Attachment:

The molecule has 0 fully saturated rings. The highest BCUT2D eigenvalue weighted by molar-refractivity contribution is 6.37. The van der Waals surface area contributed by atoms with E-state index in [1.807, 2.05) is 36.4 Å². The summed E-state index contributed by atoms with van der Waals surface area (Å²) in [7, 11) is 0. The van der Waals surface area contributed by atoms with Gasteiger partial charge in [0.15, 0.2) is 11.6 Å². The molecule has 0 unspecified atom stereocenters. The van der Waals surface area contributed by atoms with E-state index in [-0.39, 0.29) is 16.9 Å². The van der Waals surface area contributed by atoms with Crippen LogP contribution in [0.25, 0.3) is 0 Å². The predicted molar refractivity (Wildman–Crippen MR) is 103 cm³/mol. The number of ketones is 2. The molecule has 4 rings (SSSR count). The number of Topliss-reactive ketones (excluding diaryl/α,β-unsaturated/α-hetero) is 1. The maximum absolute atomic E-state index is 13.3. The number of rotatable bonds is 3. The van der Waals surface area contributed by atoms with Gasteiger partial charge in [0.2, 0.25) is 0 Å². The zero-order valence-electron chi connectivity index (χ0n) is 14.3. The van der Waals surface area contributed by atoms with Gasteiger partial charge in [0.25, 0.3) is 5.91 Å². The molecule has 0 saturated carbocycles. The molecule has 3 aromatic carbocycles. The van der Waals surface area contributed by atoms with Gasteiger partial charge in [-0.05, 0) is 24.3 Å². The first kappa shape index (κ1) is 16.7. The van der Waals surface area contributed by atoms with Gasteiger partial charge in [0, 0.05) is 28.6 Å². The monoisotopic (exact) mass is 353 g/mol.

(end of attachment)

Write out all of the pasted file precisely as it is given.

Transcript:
The molecule has 0 fully saturated rings. The highest BCUT2D eigenvalue weighted by molar-refractivity contribution is 6.37. The van der Waals surface area contributed by atoms with E-state index in [1.807, 2.05) is 36.4 Å². The summed E-state index contributed by atoms with van der Waals surface area (Å²) in [7, 11) is 0. The van der Waals surface area contributed by atoms with Gasteiger partial charge in [0.15, 0.2) is 11.6 Å². The molecule has 0 unspecified atom stereocenters. The van der Waals surface area contributed by atoms with E-state index in [-0.39, 0.29) is 16.9 Å². The van der Waals surface area contributed by atoms with Crippen LogP contribution in [0.25, 0.3) is 0 Å². The predicted molar refractivity (Wildman–Crippen MR) is 103 cm³/mol. The number of ketones is 2. The molecule has 4 rings (SSSR count). The number of Topliss-reactive ketones (excluding diaryl/α,β-unsaturated/α-hetero) is 1. The maximum absolute atomic E-state index is 13.3. The number of rotatable bonds is 3. The van der Waals surface area contributed by atoms with Gasteiger partial charge in [0.2, 0.25) is 0 Å². The zero-order valence-electron chi connectivity index (χ0n) is 14.3. The van der Waals surface area contributed by atoms with Gasteiger partial charge in [0.25, 0.3) is 5.91 Å². The molecule has 0 saturated carbocycles. The molecule has 3 aromatic carbocycles. The van der Waals surface area contributed by atoms with Gasteiger partial charge in [-0.05, 0) is 24.3 Å². The first kappa shape index (κ1) is 16.7. The van der Waals surface area contributed by atoms with Gasteiger partial charge in [0, 0.05) is 28.6 Å². The monoisotopic (exact) mass is 353 g/mol.